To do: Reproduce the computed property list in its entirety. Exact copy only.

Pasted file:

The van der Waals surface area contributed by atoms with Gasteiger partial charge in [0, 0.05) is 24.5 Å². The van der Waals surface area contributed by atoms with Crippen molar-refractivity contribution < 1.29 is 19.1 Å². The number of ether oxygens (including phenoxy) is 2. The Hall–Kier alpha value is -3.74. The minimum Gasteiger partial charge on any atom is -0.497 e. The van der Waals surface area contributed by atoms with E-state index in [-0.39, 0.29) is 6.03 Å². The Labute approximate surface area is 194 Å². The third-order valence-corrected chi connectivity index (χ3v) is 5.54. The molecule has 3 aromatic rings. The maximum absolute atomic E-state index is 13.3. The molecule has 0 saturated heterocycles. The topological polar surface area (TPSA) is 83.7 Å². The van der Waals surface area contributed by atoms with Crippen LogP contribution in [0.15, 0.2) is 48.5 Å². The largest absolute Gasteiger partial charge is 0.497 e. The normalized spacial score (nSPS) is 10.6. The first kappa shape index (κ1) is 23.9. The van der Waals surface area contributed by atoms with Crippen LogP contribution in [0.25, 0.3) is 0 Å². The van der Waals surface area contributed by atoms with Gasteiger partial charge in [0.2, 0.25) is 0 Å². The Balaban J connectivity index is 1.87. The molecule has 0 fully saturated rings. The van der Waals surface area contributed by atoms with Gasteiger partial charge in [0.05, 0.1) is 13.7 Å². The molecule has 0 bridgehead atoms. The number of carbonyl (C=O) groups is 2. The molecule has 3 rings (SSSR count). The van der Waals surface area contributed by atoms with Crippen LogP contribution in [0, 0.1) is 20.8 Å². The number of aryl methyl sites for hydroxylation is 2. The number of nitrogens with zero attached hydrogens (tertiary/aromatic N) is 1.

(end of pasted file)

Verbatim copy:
The van der Waals surface area contributed by atoms with Gasteiger partial charge in [0, 0.05) is 24.5 Å². The van der Waals surface area contributed by atoms with Crippen molar-refractivity contribution < 1.29 is 19.1 Å². The number of ether oxygens (including phenoxy) is 2. The Hall–Kier alpha value is -3.74. The minimum Gasteiger partial charge on any atom is -0.497 e. The van der Waals surface area contributed by atoms with E-state index in [-0.39, 0.29) is 6.03 Å². The Labute approximate surface area is 194 Å². The third-order valence-corrected chi connectivity index (χ3v) is 5.54. The molecule has 3 aromatic rings. The maximum absolute atomic E-state index is 13.3. The molecule has 0 saturated heterocycles. The topological polar surface area (TPSA) is 83.7 Å². The van der Waals surface area contributed by atoms with Crippen LogP contribution in [0.15, 0.2) is 48.5 Å². The largest absolute Gasteiger partial charge is 0.497 e. The normalized spacial score (nSPS) is 10.6. The first kappa shape index (κ1) is 23.9. The van der Waals surface area contributed by atoms with Crippen LogP contribution in [0.25, 0.3) is 0 Å². The van der Waals surface area contributed by atoms with Gasteiger partial charge in [0.2, 0.25) is 0 Å². The Balaban J connectivity index is 1.87. The molecule has 0 fully saturated rings. The van der Waals surface area contributed by atoms with Gasteiger partial charge in [0.05, 0.1) is 13.7 Å². The molecule has 0 bridgehead atoms. The number of carbonyl (C=O) groups is 2. The molecule has 3 rings (SSSR count). The van der Waals surface area contributed by atoms with Crippen LogP contribution in [0, 0.1) is 20.8 Å². The number of aryl methyl sites for hydroxylation is 2. The number of nitrogens with zero attached hydrogens (tertiary/aromatic N) is 1.